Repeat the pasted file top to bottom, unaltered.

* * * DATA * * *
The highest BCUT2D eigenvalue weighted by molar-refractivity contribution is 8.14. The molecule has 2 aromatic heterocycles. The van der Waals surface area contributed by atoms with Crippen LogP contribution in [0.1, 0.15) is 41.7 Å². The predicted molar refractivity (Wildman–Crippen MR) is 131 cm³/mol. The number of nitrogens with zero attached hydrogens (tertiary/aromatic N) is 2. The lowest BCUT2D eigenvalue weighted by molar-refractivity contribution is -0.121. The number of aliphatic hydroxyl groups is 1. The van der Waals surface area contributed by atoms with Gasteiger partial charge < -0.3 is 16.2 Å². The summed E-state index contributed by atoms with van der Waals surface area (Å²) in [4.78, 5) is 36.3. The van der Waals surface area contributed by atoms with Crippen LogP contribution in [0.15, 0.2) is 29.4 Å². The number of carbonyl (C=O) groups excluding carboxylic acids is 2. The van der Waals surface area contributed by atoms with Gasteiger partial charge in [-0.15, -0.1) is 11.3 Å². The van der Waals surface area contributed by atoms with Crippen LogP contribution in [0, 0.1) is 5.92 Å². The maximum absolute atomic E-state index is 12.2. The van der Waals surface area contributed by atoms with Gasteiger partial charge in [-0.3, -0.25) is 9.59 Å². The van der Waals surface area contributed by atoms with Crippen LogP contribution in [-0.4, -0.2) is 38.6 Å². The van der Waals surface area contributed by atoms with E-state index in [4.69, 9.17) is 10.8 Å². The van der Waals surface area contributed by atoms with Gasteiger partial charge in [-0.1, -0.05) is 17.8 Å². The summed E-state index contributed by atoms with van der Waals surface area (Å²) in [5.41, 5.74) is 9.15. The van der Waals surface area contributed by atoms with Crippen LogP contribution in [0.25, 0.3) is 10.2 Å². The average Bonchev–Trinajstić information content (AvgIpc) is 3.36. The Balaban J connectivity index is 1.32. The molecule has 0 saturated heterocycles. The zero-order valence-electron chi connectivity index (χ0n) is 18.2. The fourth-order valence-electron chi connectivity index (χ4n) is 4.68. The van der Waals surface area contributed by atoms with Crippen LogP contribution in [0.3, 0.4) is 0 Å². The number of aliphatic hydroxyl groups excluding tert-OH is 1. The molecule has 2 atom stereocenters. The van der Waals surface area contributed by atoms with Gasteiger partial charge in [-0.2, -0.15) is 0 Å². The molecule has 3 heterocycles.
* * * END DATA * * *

The highest BCUT2D eigenvalue weighted by molar-refractivity contribution is 8.14. The molecule has 2 aromatic heterocycles. The van der Waals surface area contributed by atoms with Crippen LogP contribution in [0.1, 0.15) is 41.7 Å². The predicted molar refractivity (Wildman–Crippen MR) is 131 cm³/mol. The number of nitrogens with zero attached hydrogens (tertiary/aromatic N) is 2. The lowest BCUT2D eigenvalue weighted by molar-refractivity contribution is -0.121. The number of aliphatic hydroxyl groups is 1. The van der Waals surface area contributed by atoms with Gasteiger partial charge < -0.3 is 16.2 Å². The summed E-state index contributed by atoms with van der Waals surface area (Å²) in [4.78, 5) is 36.3. The van der Waals surface area contributed by atoms with Crippen LogP contribution in [0.15, 0.2) is 29.4 Å². The number of carbonyl (C=O) groups excluding carboxylic acids is 2. The van der Waals surface area contributed by atoms with Gasteiger partial charge in [-0.15, -0.1) is 11.3 Å². The van der Waals surface area contributed by atoms with Crippen LogP contribution in [0, 0.1) is 5.92 Å². The maximum absolute atomic E-state index is 12.2. The van der Waals surface area contributed by atoms with Gasteiger partial charge in [-0.3, -0.25) is 9.59 Å². The van der Waals surface area contributed by atoms with Crippen LogP contribution in [-0.4, -0.2) is 38.6 Å². The van der Waals surface area contributed by atoms with E-state index in [4.69, 9.17) is 10.8 Å². The van der Waals surface area contributed by atoms with Gasteiger partial charge in [-0.1, -0.05) is 17.8 Å². The summed E-state index contributed by atoms with van der Waals surface area (Å²) in [5.41, 5.74) is 9.15. The van der Waals surface area contributed by atoms with Crippen LogP contribution in [0.25, 0.3) is 10.2 Å². The average Bonchev–Trinajstić information content (AvgIpc) is 3.36. The Balaban J connectivity index is 1.32. The molecule has 0 saturated heterocycles. The zero-order valence-electron chi connectivity index (χ0n) is 18.2. The fourth-order valence-electron chi connectivity index (χ4n) is 4.68. The van der Waals surface area contributed by atoms with Crippen LogP contribution in [0.3, 0.4) is 0 Å². The number of aliphatic hydroxyl groups excluding tert-OH is 1. The molecule has 2 atom stereocenters. The van der Waals surface area contributed by atoms with Gasteiger partial charge in [-0.2, -0.15) is 0 Å². The molecule has 3 heterocycles.